Having just completed two days of simulated practice for our students I wondered about the impact the scenario had on the students involved. As a programme lead I regularly feel under pressure to review the amount of time spent by staff teaching within the curriculum. There are so many demands on staff time to do other things that the pressure to reduce teaching hours is immense. However the use of simulation within health curricula is increasing and we have a team of staff who have invested a lot of time being trained to use high fidelity equipment in order to support student learning in a safe environment. We have a specialist simulation tutor who has a strategic role across two departments increasing the capability of staff and the programmes to enhance simulation within the curriculum. As an A&E nurse I am used to working in emergency situations and having to think on my feet. The scenario I have introduced the second year students to is that of a young man involved in a road traffic collision with a drunk driver. The students work through the scenario starting with a lecture addressing the pathophysiology of trauma and then the systematic team approach utilised in assessing the patient from his arrival in A&E. There are many theoretical aspects of care embedded within this scenario such as teamwork, communication and leadership and the use of high fidelity simulation is designed to provide an opportunity for students to work in groups of up to seven as a team practicing a systematic A-E assessment of a critically injured patient. As you will see in the following picture.
From a staff perspective this level of simulation is resource intensive as it requires two staff to be in the room with the students a member of staff to act out additional roles such as the relative a technician to operate the meti man and then two staff to run the additional elements of the scenario which focus on IV administration, blood transfusion and calculating emergency drugs. The students are prepared before the scenario by me and the intended outcomes of the session are explained. Students are often very anxious at this stage as they don’t know what role they will be playing within the team although they have watched a video in class explaining the roles of a trauma team and outlining the primary and secondary survey.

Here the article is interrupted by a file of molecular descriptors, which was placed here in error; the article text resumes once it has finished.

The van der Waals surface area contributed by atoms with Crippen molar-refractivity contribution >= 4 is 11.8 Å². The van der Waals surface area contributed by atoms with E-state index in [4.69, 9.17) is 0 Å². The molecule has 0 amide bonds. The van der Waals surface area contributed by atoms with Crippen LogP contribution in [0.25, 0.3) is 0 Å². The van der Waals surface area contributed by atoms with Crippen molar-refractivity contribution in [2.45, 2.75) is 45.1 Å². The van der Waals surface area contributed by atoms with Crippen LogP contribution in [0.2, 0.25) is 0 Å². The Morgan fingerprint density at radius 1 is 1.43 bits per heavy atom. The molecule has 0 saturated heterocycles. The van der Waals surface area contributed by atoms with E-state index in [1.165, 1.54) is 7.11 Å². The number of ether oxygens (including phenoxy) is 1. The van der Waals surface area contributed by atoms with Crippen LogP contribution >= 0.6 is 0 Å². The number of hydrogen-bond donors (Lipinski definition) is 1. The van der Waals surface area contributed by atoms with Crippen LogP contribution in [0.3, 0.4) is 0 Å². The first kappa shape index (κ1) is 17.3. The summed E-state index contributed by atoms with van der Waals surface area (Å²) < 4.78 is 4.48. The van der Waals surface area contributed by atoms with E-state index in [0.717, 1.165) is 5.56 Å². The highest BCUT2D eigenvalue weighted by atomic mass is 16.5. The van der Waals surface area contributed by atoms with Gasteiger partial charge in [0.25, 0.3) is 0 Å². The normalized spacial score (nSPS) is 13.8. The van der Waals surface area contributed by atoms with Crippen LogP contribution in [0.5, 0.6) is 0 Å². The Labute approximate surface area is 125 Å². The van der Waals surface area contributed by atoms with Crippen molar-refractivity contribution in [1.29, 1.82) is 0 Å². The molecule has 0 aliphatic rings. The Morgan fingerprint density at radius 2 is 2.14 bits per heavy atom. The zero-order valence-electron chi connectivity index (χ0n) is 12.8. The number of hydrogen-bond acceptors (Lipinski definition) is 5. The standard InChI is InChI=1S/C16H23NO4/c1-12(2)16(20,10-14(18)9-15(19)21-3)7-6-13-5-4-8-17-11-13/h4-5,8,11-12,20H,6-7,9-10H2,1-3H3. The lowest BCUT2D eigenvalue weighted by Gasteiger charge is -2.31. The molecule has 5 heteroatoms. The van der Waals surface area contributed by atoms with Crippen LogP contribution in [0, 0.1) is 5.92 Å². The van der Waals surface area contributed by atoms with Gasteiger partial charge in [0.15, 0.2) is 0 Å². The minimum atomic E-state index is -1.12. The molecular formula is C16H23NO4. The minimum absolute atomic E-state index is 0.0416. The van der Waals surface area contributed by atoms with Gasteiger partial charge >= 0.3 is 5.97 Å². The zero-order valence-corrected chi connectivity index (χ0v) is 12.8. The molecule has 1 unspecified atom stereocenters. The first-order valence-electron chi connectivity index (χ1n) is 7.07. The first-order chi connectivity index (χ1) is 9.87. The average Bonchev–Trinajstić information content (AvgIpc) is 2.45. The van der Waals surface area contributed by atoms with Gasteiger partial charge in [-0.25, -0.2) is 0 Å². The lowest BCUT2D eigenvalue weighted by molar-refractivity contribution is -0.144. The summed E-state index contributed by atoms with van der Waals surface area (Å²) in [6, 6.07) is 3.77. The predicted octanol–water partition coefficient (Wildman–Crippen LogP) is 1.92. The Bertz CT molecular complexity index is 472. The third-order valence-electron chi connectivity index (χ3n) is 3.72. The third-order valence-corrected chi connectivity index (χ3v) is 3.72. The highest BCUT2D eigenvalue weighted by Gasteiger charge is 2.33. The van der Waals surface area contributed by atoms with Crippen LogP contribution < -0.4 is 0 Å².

The scenario starts with the students preparing to receive the patient and being allocated roles which is done at random. This can mean that students are allocated a role they really didn’t want or equally one they feel they will thrive in. They then have to work as a team to assess the patient and make appropriate interventions based on the information they gain from the meti man. They have to support the wife of the patient who arrives in the middle of the scenario and is obviously very upset having been informed by the police that her husband has been in a serious accident.
The scenario finishes with the patient demonstrating signs of raised intra cranial pressure and being transferred to CT so the student have to consider the moving and handling implications of transferring a critically ill patient.
Once the scenario finishes myself and the other facilitator debrief the students and ask them how they felt they worked together. This part is always really interesting because although every group has worked through the scenario and successfully treated the patient and maintained his safety recognising his sudden deterioration many of them feel disappointed with their own performance and feel that everyone else has performed much better than they have.
The formal debrief is followed up by an online forum where the students can post feedback regarding their experiences once they have had time to reflect on them. The feedback ranges from very personal accounts of how being in the role they were allocated felt to critical reviews of how students felt the group performed together. Many of the posts were very powerful and I will be sharing them with you soon.